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Tuesday, 4 February 2003

Lara Hoffenberg 2003

This was my first SA4QE - I joined the Kraken too late last year to take part in the first event. I've been re-reading The Lion of Boaz-Jachin and Jachin-Boaz a lot during the last year, finding new things in it all the time, and especially enjoying the tension between fateful inevitability / biting the wheel, and freedom / letting go. I re-read it after finishing The Bat Tattoo because so much of Lion was wound up, for me, in the crash test dummies. Anyway, I knew I wanted to use Lion quotes.

It was easy to find a place to leave them. Just above the university where I work, on the slopes of a mountain called Devil's Peak which has a commanding view of the Cape peninsula [you can even see both the Indian and the Atlantic oceans at once] is a monument incorporating 8 huge stoic lions. They keep a watchful eye on everyone below; the irony here is that there used to be lions on these 'plains' but now they too are gone. So I left a sheaf of yellow paper between the giant paws of one lion and on the back of another - weighted down so as not to blow away. I came back to the site four hours later and they'd all been taken.

The first two quotes from Lion hint at all the wonderful mysteries of the novel.

~ ~ ~ ~


The last lion alive was the one whom the others would have made their king if they had been allowed to. He was large, strong, and fierce, and with two arrows deep in his spine he was still alive. The arrows burned like fire in him, his sight was fading, the blood was roaring in his ears with the rumble of the chariot wheels. Before him and above him, racing away, the glittering king was calm in his chariot, is spear poised, his spearmen beside him. The dying lion-king leaped, clung to the tall and turning wheel that brought him up to the spears. Growling and frowning he bit the wheel that lifted him and bore him on to darkness.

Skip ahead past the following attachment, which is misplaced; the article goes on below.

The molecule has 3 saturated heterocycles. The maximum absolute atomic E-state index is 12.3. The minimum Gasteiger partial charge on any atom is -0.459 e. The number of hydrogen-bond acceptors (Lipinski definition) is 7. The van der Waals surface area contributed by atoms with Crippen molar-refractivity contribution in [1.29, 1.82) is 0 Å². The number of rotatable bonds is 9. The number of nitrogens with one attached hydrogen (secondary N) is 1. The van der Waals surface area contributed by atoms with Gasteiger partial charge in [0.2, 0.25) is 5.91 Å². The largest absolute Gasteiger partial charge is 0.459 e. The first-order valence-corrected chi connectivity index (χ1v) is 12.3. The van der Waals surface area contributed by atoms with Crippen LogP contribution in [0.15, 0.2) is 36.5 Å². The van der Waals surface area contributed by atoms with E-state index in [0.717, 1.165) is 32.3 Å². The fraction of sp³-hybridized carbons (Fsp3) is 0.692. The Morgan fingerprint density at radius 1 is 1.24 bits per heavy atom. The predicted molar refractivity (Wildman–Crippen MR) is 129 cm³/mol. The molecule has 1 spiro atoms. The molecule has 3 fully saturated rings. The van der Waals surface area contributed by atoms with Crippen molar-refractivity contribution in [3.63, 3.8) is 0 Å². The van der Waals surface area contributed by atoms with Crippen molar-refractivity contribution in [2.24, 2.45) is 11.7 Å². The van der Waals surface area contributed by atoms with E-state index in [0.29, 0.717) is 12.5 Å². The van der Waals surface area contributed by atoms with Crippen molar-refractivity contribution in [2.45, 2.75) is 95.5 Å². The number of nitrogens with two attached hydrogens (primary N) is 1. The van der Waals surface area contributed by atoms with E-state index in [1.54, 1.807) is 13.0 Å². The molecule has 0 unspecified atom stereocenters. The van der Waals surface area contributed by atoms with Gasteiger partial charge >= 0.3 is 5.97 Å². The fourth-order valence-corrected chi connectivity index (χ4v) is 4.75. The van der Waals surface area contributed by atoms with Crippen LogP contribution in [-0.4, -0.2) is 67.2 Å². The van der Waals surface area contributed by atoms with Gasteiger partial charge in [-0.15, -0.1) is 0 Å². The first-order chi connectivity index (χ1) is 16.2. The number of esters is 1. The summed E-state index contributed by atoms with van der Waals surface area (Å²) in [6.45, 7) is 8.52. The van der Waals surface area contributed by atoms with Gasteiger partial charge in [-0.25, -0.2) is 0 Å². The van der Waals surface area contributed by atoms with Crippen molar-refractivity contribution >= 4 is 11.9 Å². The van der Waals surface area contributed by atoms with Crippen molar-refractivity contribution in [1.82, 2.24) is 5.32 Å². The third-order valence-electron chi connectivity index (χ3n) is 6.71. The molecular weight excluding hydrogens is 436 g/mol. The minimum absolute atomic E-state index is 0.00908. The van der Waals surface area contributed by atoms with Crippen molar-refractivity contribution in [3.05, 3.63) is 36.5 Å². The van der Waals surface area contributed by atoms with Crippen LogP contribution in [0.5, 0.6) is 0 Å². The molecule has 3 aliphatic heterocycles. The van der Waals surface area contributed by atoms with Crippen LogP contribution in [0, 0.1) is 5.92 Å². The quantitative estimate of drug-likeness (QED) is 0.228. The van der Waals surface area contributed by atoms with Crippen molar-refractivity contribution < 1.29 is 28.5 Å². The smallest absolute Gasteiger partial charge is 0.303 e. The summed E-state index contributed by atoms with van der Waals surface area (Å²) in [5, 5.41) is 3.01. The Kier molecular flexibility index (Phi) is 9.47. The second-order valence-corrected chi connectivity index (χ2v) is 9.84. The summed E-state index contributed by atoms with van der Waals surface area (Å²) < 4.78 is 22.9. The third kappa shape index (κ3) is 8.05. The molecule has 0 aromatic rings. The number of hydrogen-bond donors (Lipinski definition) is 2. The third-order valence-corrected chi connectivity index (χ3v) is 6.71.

The lion was gone. Where the lion had been was a sudden empty giddy blackness, like the sensation produced by straightening up too quickly after bending down for a long time.
~ ~ ~ ~

Darkness roared with the lion, the night stalked with the silence of him. The lion was. Ignorant of non-existence he existed. Ignorant of self he was a sunlit violence with calm joy at the centre of it, he was the violence of being-as-hunter constantly renewed in the devouring of non-being.

For him, there were no maps, no places, no time. Beneath his tread the round earth rolled, the wheel turned, bearing him to death and life again. Through his lion-being drifted stars and blackness, morning sang, night soothed, dawn burst its daylight from the womb of vital terror. Oceans heaved, frail bridges spanned the winding track of days, the rising air sang lion-flight in wings of birds. In clocks ticked lion-time. It pulsed in heartbeats, footsteps walking all unknowing, souls of guilt and sorrow, souls of love and pain. He had been called, he had come. He was.

~ ~ ~ ~

I chose the last two quotes because they reminded me that whoever we think we are, we're all something different to somebody else - and they made me smile:


"Am I a mirror in which you see yourself?" I said.

"Everybody is," he said. "I am so infinitely varied that I never tire of myself. Mortals looking in a mirror see only me but I see all the faces that ever were and I love myself in all of them."

"You think well of yourself!" I said.

~ ~ ~ ~


"Friends unknown to me have heard of my disappearance and are coming to the rescue, " said the pig. "No doubt there'll be a big celebration when they find me. Crackers and party hats and probably a cake with pink icing. Perhaps I'll be stood on top of the cake and asked to make a speech."

He began to think of the speech he would make. "Dear Friends," he said, "having spent long months in solitude behind the sofa, I speak to you tonight of..."

"Sweetness," said a voice behind him.

"Who's that?" said the pig. It was a mouse. She was nibbling at him. "You're sweet," she said.

"There was a time when I was sweet," said the pig, "but I have known such..."

"Sweetness, sweetness, sweetness," murmured the mouse, and she ate him up entirely.

~ ~ ~ ~

Happy birthday Russ! And thanks for the chance to send these words out into my part of the world.


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